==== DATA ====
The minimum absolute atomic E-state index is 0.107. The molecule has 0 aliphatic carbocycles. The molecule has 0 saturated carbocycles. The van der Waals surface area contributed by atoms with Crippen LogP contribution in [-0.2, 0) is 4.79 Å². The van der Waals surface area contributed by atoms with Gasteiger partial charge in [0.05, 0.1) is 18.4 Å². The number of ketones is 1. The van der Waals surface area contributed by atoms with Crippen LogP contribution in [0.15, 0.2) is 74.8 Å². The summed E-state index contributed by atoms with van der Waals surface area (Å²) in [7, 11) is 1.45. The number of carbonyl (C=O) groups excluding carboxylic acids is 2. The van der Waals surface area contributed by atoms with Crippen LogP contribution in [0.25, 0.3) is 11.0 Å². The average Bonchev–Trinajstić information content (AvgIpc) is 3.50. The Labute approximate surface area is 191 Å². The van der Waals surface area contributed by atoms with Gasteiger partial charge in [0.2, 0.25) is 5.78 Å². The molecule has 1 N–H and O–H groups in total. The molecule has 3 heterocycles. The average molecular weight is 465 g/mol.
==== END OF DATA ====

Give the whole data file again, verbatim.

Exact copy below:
The minimum absolute atomic E-state index is 0.107. The molecule has 0 aliphatic carbocycles. The molecule has 0 saturated carbocycles. The van der Waals surface area contributed by atoms with Crippen LogP contribution in [-0.2, 0) is 4.79 Å². The van der Waals surface area contributed by atoms with Gasteiger partial charge in [0.05, 0.1) is 18.4 Å². The number of ketones is 1. The van der Waals surface area contributed by atoms with Crippen LogP contribution in [0.15, 0.2) is 74.8 Å². The summed E-state index contributed by atoms with van der Waals surface area (Å²) in [7, 11) is 1.45. The number of carbonyl (C=O) groups excluding carboxylic acids is 2. The van der Waals surface area contributed by atoms with Crippen LogP contribution in [0.25, 0.3) is 11.0 Å². The average Bonchev–Trinajstić information content (AvgIpc) is 3.50. The Labute approximate surface area is 191 Å². The van der Waals surface area contributed by atoms with Gasteiger partial charge in [0.2, 0.25) is 5.78 Å². The molecule has 1 N–H and O–H groups in total. The molecule has 3 heterocycles. The average molecular weight is 465 g/mol.